My new best friend

Hi everyone! I hope you all had a wonderful holiday, whichever one you celebrate!

I got a truly amazing gift this year: a netbook! I had been thinking about buying one, so I could write at work or when I’m out and about, but I just couldn’t justify the money. Then my uncle and a couple of my friends chipped in and bought it for me! I am so grateful I don’t even know what to say.

My netbook, an EeePC S101 named Harry, is my new favorite thing in the entire world. He goes everywhere with me. He’s small enough that I can comfortably check my e-mail or catch up on blogs or watch a movie while wrapped in blankets on the couch! (An important consideration this time of year.) Plus, I adore my laptop, but it doesn’t have wireless. Harry does.

Last week I had to take my car to the mechanic for a few hours. Normally this would mean a few hours of window-shopping or something else equally unproductive, since my mechanic is pretty far from my house and my work both. But I took Harry with me, and lo and behold, someone had opened up a Jewish deli with free wireless just a few blocks away. I was able to have fried salami and eggs with a bagel, AND get some writing done!

(This Jewish deli is my OTHER new favorite thing in the entire world. Seattle doesn’t really have a lot of New York-style delis, and this one is the real thing. I went back yesterday with a friend and got an overstuffed pastrami, swiss cheese, and coleslaw sandwich on rye, aka a “Rachel.” It was HEAVEN. With each bite I was amazed anew that the sandwich was really as delicious as I had thought it was. Mmmmmmm. We also split an amazing piece of cheesecake.)

Anyway. Back on topic. Look at Harry! He’s so pretty and sleek:

(The sticker is a drawing of a T-Rex saying “Ladies, please, one at a time!” It’s from one of my favorite webcomics, Dinosaur Comics.)

I chose Harry because he was light, small, and relatively inexpensive, but an awesome side benefit is that there are rhinestones in his hinges, somewhat inexplicably (my photography skills are not the best, but you can kind of see it’s there):

And here he is showing off my lovely website!

Which segues nicely into the other thing I wanted to mention, which is that my amazing web designer Jo recently updated my website with a whole section for In for a Penny!

It’s all here and includes the first chapter of the book, deleted scenes, character interviews, and more! It also tells you where you can pre-order the book in the US, Canada, and the UK (and the Book Depository has free shipping to lots and lots of places, if you’re somewhere else!). She really did an amazing job, I can’t believe how good it looks. Check it out! (And keep your eyes peeled for a contest! Coming soon.)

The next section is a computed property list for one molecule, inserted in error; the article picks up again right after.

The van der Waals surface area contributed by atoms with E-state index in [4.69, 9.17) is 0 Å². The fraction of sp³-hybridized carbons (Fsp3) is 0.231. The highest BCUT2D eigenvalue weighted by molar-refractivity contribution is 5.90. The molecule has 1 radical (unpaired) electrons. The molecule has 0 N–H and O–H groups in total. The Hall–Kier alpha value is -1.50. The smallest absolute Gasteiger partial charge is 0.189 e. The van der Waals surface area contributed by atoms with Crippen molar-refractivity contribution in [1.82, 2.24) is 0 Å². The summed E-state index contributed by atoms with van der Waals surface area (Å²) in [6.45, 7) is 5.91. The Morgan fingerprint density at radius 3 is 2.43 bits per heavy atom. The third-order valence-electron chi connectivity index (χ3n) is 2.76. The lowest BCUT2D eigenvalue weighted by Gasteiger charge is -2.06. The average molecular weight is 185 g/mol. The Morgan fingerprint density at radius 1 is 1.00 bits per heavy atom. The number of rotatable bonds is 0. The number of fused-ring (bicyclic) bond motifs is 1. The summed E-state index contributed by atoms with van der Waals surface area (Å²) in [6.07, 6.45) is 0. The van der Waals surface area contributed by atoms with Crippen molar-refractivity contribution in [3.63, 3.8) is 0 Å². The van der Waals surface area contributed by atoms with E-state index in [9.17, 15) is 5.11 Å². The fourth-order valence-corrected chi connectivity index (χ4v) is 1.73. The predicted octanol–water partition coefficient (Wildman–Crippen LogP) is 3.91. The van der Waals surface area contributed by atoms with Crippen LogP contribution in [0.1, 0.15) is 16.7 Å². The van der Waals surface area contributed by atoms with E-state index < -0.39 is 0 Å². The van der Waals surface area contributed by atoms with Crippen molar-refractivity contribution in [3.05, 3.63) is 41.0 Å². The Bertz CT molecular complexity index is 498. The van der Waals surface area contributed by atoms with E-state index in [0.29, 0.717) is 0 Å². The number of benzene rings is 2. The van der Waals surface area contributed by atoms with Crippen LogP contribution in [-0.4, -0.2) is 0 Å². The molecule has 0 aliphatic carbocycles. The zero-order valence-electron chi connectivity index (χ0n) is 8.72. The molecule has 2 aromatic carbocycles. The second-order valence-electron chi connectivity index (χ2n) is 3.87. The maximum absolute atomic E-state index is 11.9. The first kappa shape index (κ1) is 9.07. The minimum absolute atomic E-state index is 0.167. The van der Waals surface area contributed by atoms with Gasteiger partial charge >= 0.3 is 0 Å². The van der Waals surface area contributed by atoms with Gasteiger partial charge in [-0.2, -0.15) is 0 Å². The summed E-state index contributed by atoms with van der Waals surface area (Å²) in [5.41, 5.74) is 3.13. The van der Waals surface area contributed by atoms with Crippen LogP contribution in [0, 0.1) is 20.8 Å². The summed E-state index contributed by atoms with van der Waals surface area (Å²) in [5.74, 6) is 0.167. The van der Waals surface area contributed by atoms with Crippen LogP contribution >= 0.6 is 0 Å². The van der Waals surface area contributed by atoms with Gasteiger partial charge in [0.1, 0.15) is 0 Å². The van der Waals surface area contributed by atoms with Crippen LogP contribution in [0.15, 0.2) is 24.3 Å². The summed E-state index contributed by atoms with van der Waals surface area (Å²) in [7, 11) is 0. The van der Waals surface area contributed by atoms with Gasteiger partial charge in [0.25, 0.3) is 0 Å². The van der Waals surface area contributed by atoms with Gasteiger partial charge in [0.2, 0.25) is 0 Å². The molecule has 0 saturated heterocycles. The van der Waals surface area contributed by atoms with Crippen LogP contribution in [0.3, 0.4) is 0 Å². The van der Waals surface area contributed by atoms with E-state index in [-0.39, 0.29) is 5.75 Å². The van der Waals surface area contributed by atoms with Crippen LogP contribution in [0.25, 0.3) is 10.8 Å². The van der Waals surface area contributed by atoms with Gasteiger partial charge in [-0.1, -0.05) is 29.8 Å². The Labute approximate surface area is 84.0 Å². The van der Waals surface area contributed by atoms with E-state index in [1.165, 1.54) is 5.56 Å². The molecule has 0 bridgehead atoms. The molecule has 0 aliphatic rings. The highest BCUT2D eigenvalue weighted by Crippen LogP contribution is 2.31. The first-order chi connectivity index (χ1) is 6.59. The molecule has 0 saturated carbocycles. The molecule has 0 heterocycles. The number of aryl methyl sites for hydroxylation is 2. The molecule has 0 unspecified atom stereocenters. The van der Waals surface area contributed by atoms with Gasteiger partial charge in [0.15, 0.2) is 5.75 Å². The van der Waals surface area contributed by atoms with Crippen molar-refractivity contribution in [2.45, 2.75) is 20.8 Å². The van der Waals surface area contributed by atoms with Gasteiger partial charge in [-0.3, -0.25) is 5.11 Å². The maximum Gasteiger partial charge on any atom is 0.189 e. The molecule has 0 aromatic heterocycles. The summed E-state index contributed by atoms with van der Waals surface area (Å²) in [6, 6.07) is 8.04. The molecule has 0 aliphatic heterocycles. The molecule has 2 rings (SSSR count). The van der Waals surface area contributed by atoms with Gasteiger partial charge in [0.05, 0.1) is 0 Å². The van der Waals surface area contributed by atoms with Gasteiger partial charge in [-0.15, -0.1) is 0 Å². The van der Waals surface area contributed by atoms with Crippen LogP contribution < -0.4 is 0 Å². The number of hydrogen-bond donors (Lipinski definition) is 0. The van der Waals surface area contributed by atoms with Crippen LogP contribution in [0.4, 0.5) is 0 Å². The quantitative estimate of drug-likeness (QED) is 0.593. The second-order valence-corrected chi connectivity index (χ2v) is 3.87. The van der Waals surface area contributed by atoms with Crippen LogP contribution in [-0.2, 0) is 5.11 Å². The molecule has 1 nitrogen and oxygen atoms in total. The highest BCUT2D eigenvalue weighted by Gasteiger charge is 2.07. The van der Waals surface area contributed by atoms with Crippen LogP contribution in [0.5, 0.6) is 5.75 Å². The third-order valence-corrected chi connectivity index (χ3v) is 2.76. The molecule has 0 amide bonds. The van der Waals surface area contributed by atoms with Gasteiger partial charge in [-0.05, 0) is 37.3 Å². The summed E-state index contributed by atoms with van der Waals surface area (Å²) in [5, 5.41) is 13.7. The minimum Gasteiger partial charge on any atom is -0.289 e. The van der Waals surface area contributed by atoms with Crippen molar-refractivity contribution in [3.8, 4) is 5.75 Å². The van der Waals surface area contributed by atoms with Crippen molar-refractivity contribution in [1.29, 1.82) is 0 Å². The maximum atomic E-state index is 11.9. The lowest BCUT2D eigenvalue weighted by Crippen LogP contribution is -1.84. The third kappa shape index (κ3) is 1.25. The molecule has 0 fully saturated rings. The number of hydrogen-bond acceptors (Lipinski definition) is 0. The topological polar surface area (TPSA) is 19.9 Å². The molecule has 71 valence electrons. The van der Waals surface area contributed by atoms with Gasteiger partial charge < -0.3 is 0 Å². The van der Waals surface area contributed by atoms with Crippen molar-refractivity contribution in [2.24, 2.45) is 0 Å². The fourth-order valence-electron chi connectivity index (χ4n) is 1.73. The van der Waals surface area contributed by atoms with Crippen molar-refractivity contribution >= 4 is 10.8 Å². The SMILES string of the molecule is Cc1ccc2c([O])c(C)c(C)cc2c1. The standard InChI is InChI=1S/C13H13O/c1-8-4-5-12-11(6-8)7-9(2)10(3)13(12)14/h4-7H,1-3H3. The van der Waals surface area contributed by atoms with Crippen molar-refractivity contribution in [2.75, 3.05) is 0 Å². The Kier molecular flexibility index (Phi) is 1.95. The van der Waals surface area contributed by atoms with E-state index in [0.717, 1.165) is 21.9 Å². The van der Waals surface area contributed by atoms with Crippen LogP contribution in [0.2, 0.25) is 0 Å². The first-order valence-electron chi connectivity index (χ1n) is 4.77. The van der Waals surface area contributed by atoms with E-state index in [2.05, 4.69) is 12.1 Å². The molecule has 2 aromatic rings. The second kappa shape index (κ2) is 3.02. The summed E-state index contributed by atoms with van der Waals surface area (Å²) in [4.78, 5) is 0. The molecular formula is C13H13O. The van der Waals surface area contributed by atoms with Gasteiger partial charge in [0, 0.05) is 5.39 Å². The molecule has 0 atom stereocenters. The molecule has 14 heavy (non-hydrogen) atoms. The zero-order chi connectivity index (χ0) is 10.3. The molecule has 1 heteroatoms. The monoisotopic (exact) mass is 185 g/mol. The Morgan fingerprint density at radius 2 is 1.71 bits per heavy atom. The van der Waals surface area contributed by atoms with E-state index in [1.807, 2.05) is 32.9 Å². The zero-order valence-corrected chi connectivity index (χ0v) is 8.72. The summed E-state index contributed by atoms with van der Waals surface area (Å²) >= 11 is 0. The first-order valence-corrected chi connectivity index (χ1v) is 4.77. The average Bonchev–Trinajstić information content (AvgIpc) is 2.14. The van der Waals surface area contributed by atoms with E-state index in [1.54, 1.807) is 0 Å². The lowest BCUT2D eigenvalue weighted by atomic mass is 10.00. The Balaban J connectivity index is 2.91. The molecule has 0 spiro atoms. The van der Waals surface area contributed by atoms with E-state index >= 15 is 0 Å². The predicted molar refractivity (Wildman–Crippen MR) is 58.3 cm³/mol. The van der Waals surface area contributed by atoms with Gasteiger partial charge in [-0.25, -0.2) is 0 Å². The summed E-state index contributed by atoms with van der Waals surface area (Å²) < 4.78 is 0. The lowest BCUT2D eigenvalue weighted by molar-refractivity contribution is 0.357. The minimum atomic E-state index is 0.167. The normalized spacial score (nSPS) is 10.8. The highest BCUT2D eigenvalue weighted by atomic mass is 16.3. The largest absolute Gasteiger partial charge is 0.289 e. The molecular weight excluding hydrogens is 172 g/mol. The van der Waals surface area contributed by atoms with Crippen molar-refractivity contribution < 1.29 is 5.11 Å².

I hope the new year brings all of you your heart’s desire.

Casting call! (Part 1/2)

I had approximately twenty million things to get done this weekend, so what did I spent two hours doing? Casting my book. Yep. (I’m posting my results in a couple of installments since I am still stuck on a few characters, plus otherwise this would be a really long post.)

First: my hero. Nathaniel Arthur Delaval Ambrey, Viscount Nevinstoke (son and heir of the Earl of Bedlow). His friends call him “Nev,” and he’s a ne’er-do-well crossed with a geek (because I love geeks). He loves going to the theater and the opera, and he actually studied Latin at Cambridge in between wenching and gambling and all that.

He’s a nice guy, he’s just very young (23 years old) and has never really had to look out for anyone but himself. When his father dies, he finds the sudden responsibility for his family and estate a little overwhelming, but he wants very badly to live up to it. Penelope, the heroine, describes him like this:

There was, to be sure, nothing out of the common way about him. A perfectly ordinary-looking young man, Penelope insisted to herself. He was of middling height, his shoulders neither slim nor broad. His hands were not aristocratically slender–there was nothing to set them apart from the hands of any other gentleman of her acquaintance.

His hair was a little too long, and she thought its tousled appearance more the result of inattention than any attempt at fashion; it was neither dark nor fair, but merely brown–utterly nondescript save for a hint of cinnamon. His face too would have been unmemorable if it were not for a slight crookedness in his nose, suggesting it had been broken. His eyes were an ordinary blue, of an ordinary shape and size.

So why could she picture him so clearly, and why did the memory of his smile still make her feel–hot, and strange inside?

I think he looks like Adam Brody (only, of course, not Jewish and with a broken nose):

Now my heroine, Penelope Brown. Her parents were poor people who worked their way up to owning their own brewery and are now extremely rich. They sent her to a fancy finishing school that gave her a complex about being ladylike and sensible at all times, and she keeps trying to force herself into that mold even though it doesn’t always fit.